Trees or shrubs evergreen (usually deciduous in Taxodium ), generally resinous and aromatic, monoecious (usually dioecious in Juniperus ). Bark fibrous and furrowed (smooth or exfoliating in plates in some Cupressus and Juniperus species). Lateral branches well developed, similar to leading shoots, twigs terete, angled, or flattened dorsiventrally (with structurally distinct lower and upper surfaces; Thuja , Calocedrus ), densely clothed by scalelike leaves or by decurrent leaf bases; longest internodes to 1 cm; buds undifferentiated and inconspicuous (except in Sequoia ). Roots fibrous to woody (bearing aboveground "knees" in Taxodium ). Leaves simple, usually persisting 3--5 years and shed with lateral shoots (cladoptosic) (shed annually in Taxodium ), alternate and spirally arranged but sometimes twisted so as to appear 2-ranked, or opposite in 4 ranks, or whorled, deltate-scalelike to linear, decurrent, sessile or petioled; adult leaves appressed or spreading, often differing between lateral and leading shoots (twigs heterophyllous), sometimes strongly dimorphic on each twig ( Thuja , Calocedrus ) with lateral scale-leaf pairs conspicuously keeled; juvenile leaves linear, flattened, spreading; often with solitary abaxial resin gland; resin canal present. Pollen cones maturing and shed annually, solitary, terminal (rarely in clusters of 2--5, axillary in Juniperus communis ; usually in terminal panicles in Taxodium ), simple, spheric to oblong; sporophylls overlapping, bearing 2--10 abaxial microsporangia (pollen sacs); pollen spheric, not winged. Seed cones maturing in 1--2 seasons, shed with short shoots or persisting indefinitely on long-lived axes (shattering at maturity in Taxodium ), compound, solitary, terminal (rarely in clusters of 2--5, axillary in Juniperus communis ); scales overlapping or abutting, fused to subtending bracts with only bract apex sometimes free; each scale-bract complex peltate, oblong or cuneate, at maturity woody or fleshy, with 1--20 erect (inverted with age in Sequoia and Sequoiadendron ), adaxial ovules. Seeds 1--20 per scale, not winged or with 2--3 symmetric or asymmetric wings; aril lacking; cotyledons 2--9.
Trees or shrubs evergreen, monoecious or dioecious. Leaves decussate or in whorls of 3, scalelike and then often dimorphic with flattened facial leaves and keeled lateral leaves, or needlelike particularly in juvenile plants, often with an abaxial resin gland. Pollen cones terminal or axillary, solitary, maturing and shed annually; microsporophylls 6-16, decussate or whorled, each bearing (2 or)3-6(-9) pollen sacs; pollen wingless. Seed cones usually terminal, solitary, globose, ovoid, or oblong, dehiscent or indehiscent when mature in 1st or 2nd(or 3rd) year; cone scales developing after ovules originate in bract axils; bracts almost completely enveloped by cone scales, free only at apex; ovules 1-numerous per bract axil, erect; cone scales of mature cones 3-16, flat or peltate, woody, ± leathery, or succulent, 1-20-seeded. Seeds winged or not; wings derived from seed coat. Cotyledons usually 2, rarely 3-6. Germination epigeal.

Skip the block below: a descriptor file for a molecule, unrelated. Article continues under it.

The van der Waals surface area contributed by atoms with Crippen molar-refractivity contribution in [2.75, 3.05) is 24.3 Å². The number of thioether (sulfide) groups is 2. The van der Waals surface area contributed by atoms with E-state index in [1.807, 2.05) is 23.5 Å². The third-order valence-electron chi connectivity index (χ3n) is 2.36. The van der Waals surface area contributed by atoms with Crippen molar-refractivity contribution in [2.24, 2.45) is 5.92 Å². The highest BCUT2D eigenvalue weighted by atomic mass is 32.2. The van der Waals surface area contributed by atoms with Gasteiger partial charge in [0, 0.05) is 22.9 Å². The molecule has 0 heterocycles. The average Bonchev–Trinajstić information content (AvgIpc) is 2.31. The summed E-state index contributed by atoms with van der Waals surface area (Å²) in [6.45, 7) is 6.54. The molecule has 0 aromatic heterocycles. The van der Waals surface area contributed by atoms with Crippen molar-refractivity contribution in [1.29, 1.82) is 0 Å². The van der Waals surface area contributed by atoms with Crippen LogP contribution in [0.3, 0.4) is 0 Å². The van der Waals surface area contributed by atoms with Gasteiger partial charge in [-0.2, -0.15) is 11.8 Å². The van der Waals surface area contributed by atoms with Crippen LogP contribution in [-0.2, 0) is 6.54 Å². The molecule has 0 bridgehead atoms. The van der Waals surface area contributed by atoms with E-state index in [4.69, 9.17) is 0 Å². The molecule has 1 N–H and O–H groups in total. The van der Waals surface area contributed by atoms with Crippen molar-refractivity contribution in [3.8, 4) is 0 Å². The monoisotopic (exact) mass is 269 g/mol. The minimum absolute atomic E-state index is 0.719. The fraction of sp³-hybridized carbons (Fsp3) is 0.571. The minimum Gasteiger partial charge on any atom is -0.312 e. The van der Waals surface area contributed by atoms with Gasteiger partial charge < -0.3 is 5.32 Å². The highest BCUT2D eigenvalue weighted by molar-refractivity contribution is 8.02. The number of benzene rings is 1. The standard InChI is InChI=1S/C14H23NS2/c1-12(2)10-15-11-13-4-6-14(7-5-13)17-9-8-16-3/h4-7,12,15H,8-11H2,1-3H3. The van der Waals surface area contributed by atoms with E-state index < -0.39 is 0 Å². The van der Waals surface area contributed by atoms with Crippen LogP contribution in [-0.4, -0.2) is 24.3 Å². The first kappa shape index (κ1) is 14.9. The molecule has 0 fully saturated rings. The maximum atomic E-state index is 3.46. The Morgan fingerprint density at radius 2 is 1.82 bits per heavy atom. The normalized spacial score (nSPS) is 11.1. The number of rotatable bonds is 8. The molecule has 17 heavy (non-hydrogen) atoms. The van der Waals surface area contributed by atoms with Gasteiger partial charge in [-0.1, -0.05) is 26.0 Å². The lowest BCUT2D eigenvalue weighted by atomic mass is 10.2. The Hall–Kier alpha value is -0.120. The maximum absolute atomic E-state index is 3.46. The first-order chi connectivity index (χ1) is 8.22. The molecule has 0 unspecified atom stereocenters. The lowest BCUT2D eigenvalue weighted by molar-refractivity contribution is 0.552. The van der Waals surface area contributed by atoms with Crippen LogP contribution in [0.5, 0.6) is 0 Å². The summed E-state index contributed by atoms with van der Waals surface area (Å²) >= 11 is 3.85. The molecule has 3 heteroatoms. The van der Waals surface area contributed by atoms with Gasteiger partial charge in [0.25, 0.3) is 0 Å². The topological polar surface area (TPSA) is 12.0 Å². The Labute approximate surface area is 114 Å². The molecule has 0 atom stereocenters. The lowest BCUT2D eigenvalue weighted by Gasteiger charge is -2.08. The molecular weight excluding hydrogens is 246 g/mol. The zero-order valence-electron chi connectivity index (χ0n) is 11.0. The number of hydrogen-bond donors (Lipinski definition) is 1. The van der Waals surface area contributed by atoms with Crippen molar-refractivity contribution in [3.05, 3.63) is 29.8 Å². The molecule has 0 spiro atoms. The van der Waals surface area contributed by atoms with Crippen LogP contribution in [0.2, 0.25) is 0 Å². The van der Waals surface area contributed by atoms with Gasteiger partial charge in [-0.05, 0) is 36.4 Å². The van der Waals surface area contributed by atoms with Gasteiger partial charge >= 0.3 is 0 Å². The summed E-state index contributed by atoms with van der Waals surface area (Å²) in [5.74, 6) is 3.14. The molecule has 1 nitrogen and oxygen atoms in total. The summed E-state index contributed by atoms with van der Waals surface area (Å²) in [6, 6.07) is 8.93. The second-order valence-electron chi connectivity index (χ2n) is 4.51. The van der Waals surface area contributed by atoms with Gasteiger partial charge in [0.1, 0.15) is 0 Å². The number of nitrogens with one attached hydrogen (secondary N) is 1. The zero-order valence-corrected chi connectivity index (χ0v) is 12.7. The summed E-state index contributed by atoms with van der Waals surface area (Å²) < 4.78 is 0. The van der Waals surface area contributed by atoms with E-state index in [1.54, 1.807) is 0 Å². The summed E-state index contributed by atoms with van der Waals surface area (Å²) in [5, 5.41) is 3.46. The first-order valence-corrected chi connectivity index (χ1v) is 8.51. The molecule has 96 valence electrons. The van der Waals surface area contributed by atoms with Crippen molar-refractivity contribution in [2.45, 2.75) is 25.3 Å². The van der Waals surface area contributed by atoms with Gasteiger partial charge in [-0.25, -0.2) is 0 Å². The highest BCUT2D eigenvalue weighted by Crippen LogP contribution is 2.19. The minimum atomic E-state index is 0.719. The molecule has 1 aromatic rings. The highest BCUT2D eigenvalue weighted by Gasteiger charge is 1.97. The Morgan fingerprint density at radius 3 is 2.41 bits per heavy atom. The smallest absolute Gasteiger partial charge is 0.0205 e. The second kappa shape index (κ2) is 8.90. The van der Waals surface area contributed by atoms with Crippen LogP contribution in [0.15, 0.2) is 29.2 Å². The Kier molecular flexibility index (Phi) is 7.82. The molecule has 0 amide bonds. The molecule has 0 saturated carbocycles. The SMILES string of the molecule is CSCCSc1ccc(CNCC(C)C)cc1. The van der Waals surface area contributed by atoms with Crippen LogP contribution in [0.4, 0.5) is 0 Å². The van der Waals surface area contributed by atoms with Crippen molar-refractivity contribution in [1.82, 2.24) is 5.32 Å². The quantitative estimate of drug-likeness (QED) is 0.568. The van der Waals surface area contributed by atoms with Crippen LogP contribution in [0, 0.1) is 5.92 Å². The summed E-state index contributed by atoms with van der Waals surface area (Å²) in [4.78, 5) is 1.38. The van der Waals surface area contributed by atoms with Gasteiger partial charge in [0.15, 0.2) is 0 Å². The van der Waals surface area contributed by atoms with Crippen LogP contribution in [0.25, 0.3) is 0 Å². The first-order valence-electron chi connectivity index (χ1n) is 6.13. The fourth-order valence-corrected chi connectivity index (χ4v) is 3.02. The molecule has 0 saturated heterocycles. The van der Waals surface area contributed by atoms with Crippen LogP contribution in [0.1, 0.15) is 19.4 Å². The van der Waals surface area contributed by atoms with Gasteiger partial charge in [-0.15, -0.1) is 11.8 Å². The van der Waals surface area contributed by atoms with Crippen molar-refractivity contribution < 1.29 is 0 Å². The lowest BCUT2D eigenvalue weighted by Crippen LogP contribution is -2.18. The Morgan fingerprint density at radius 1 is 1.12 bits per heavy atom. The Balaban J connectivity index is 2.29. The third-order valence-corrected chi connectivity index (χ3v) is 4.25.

Staminate strobili in small cones, terminal or on short lateral shoots; scales few, subpeltate, bearing 2-many pollen sacs
Leaves on adult plants scale-like, appressed and apparently decussate; on juveniles subulate, spreading and spirally arranged or irregularly disposed
Trees or shrubs, monoecious or dioecious
Mature female strobilus usually a cone with woody peltate persistent opposite scales, sometimes a berry-like fruit with fleshy confluent scarcely distinguishable scales
Burns, R. M. and B. H. Honkala. 1990. Silvics of North America. 1. Conifers. Washington. [Agric. Handb. 654.] Canadian Forestry Service. 1983. Reproduction of Conifers. Forest. Techn. Pub. Canad. Forest. Serv. 31. Eckenwalder, J. E. 1976. Re-evaluation of Cupressaceae and Taxodiaceae: A proposed merger. Madroño 23: 237--256. Farjon, A. 1990. A Bibliography of Conifers. Königstein. [Regnum Veg. 122.] Hosie, R. C. 1969. Native Trees of Canada, ed. 7. Ottawa. Pp. 83--95. Krajina, V. J., K. Klinka, and J. Worrall. 1982. Distribution and Ecological Characteristics of Trees and Shrubs of British Columbia. Vancouver. Little, E. L. Jr. 1979. Checklist of United States Trees (Native and Naturalized). Washington. Pp. 33--36. [Agric. Handb. 541.] Rehder, A. J. 1949. Bibliography of Cultivated Trees and Shrubs Hardy in the Cooler Temperate Regions of the Northern Hemisphere. Jamaica Plain. Silba, J. 1986. Encyclopaedia Coniferae. Phytologia Mem. 8: 1--127.
|Redwood or Cypress Family|